My rating: 3 of 5 stars
DISCLAIMER: Review copy from NetGalley.
Picking up where the Dire Earth Cycle series left off, Injection Burn is a fast-paced sci-fi adventure in which the author never takes his foot off the gas. It’s action from start to finish. It concludes abruptly and leaves the reader poised for the next phase of the adventure.
I’d previously read The Darwin Elevator (which I enjoyed), the first book of Hough’s Dire Earth Cycle, but never got around to reading the other books in the series. I didn’t let that deter me and, after some research, it sounded like I could approach these new books which are set within the same universe and overall story arc as a standalone series. That’s generally true because there are a lot of references to people and events from the Dire Earth Cycle and these are explained in enough detail to get the picture. The story is a continuation of those prior events, with the opening scene of this book set over a thousand years after the close of The Plague Forge (the last book of the Dire Earth Cycle) yet the two timelines merge together rather neatly early on and continue as one thread.
It’s got a definite military vibe (even though it’s not about a military force as such) mixed with some solid space opera elements and as I mentioned earlier is jam-packed with action. There is tons of explosions, combat and lots cool weapons tech, so no complaints there. The writing style is very “visual” by which I mean that it’s very busy with events moving about the place most of the time and the scenes jump around a lot. Sure, the text is descriptive and engrossing and I generally found it easy to see the events in my mind’s eye but I did find myself occasionally stumbling if I lost the picture. Combined with the fact that this book is quite light on dialogue, it was a fast read that I devoured easily over a few days. There, however, are a couple of reasons why I didn’t find this book all that satisfying in a storytelling sense.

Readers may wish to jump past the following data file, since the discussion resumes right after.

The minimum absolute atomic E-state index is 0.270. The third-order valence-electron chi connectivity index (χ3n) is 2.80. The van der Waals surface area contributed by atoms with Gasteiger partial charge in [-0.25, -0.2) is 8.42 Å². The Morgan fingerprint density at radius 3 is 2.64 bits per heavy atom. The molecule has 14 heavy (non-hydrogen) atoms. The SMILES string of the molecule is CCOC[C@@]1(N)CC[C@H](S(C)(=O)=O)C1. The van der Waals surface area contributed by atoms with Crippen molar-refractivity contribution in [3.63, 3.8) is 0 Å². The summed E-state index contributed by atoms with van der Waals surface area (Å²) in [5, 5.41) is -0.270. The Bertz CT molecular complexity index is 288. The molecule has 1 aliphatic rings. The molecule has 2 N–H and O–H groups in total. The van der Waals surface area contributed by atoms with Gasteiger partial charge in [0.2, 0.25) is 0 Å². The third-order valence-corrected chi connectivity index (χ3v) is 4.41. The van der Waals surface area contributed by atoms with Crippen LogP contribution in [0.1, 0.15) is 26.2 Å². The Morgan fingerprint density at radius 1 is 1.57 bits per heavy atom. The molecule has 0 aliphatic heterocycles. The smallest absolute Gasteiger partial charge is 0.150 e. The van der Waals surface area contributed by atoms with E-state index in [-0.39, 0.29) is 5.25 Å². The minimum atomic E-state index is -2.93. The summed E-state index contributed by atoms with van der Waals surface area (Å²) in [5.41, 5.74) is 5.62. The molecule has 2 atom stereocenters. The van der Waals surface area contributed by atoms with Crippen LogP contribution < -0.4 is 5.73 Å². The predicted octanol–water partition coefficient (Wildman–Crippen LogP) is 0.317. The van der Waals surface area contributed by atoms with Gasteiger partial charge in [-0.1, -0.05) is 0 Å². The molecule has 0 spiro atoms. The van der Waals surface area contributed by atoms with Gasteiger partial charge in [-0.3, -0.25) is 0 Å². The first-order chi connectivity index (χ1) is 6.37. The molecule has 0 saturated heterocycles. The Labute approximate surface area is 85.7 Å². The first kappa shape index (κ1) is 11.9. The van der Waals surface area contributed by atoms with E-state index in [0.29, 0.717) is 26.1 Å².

Firstly, there isn’t anything significant to impress me, no jaw-dropping moments of revelation or majestic vistas of the cosmos, etc. To be fair, there’s a scene early in the book of an alien planet with some strange creatures which isn’t too bad, and at the end where we get a look at the alien Builder’s besieged homeworld which looks awesome. But overall I was a tad underwhelmed by the world building. Secondly, I didn’t respond with any enthusiasm (positively or negatively) to any of the characters. I think the author has scrimped a little in this department and I found them all a little one-dimensional and shallow. I didn’t even have a favorite, be it a good guy or bad guy. I ended up not really caring who got killed or not because, apart from the central character, nobody seems to be anything more than a simple pawn, relevant in terms of the action yet insignificant within the bigger story. Maybe they will come into their own in the next book. I guess we’ll see. Fixing these areas would make this book really hum and turn it from something just okay into something a lot more satisfying.
As us bookish types sometimes do, I felt a bit lost when the book came to an end. This may sound surprising after what I’ve just said about it, but I really did want to continue and see it develop into something spectacular. Maybe it will in book two Escape Velocity.
I’m fairly sure that anybody who has enjoyed Hough’s earlier books would find this one similarly enjoyable because it’s written well and is certainly easy to read. But for me it lacks a bit of story meat on it’s bones.
= 3 out of 5